Pro: Why I’m Buying Bonds

Chris Ratcliffe | Bloomberg | Getty Images

Ten-year bonds have broken out of a consolidation pattern and appear ready for more gains.

Weaker-than-expected manufacturing data in both China and the euro zone have pushed Treasury yields lower, and the 10-year yield now seems poised to test recent lows of 1.58 percent. Since the market remains unsure of the roles of gold and silver as safe havens, U.S. Treasurys should attract a disproportionate share of "risk-off" dollars.

One argument I hear frequently is that 10-year yields have limited downside, given their current level. However, this argument falls apart when you consider that the German 10-years yield 1.21 percent, which clearly underscores a thirst for perceived safety.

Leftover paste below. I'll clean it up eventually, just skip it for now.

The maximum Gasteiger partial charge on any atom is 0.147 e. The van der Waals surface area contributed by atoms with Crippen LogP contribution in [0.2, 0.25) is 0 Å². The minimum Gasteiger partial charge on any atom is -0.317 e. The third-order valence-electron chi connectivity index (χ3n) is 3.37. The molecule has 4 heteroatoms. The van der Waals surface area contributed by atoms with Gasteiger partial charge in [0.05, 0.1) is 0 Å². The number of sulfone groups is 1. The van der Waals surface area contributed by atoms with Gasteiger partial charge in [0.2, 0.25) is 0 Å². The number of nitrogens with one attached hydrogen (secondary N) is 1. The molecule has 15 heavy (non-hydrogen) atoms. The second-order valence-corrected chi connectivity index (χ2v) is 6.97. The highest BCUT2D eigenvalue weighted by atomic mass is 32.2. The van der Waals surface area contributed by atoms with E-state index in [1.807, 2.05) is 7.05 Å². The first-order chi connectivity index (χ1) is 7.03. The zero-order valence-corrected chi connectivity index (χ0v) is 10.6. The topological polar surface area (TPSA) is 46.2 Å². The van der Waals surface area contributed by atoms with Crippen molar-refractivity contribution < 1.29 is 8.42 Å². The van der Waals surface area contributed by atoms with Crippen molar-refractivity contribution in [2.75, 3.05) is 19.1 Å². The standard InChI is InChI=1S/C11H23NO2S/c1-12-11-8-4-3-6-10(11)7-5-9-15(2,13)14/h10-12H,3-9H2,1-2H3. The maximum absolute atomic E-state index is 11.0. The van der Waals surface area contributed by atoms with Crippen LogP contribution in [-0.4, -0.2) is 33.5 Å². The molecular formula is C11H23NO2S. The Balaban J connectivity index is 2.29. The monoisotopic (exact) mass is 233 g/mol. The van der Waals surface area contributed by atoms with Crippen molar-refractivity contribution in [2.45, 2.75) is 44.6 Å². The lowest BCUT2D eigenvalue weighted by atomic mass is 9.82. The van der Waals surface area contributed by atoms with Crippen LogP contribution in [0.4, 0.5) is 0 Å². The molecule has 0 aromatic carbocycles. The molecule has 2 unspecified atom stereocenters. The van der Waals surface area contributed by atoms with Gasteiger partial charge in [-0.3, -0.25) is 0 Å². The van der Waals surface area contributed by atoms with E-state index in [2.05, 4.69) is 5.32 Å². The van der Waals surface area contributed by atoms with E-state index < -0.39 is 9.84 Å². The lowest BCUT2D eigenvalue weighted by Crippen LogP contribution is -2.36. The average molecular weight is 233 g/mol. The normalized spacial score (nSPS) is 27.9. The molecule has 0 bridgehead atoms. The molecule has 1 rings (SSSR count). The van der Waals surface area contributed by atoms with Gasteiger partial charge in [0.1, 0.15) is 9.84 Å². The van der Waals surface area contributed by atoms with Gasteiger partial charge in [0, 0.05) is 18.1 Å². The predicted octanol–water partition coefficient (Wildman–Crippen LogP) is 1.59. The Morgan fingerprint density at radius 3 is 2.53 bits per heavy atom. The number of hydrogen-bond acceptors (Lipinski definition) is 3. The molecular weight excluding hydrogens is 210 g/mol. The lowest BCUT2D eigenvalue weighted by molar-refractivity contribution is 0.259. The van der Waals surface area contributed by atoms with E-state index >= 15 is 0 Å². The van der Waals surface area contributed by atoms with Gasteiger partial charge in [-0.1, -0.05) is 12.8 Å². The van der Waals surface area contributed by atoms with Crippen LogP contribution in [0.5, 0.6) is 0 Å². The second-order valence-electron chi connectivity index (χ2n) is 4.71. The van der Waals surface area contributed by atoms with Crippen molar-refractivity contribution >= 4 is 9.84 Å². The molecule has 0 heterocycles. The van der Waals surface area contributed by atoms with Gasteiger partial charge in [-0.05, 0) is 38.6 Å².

I have adopted a bullish bias in June 10-year futures at the current level of $133.10, with an upside objective of $134.07. On the downside, $132.24 would be a reasonable stop-out level.

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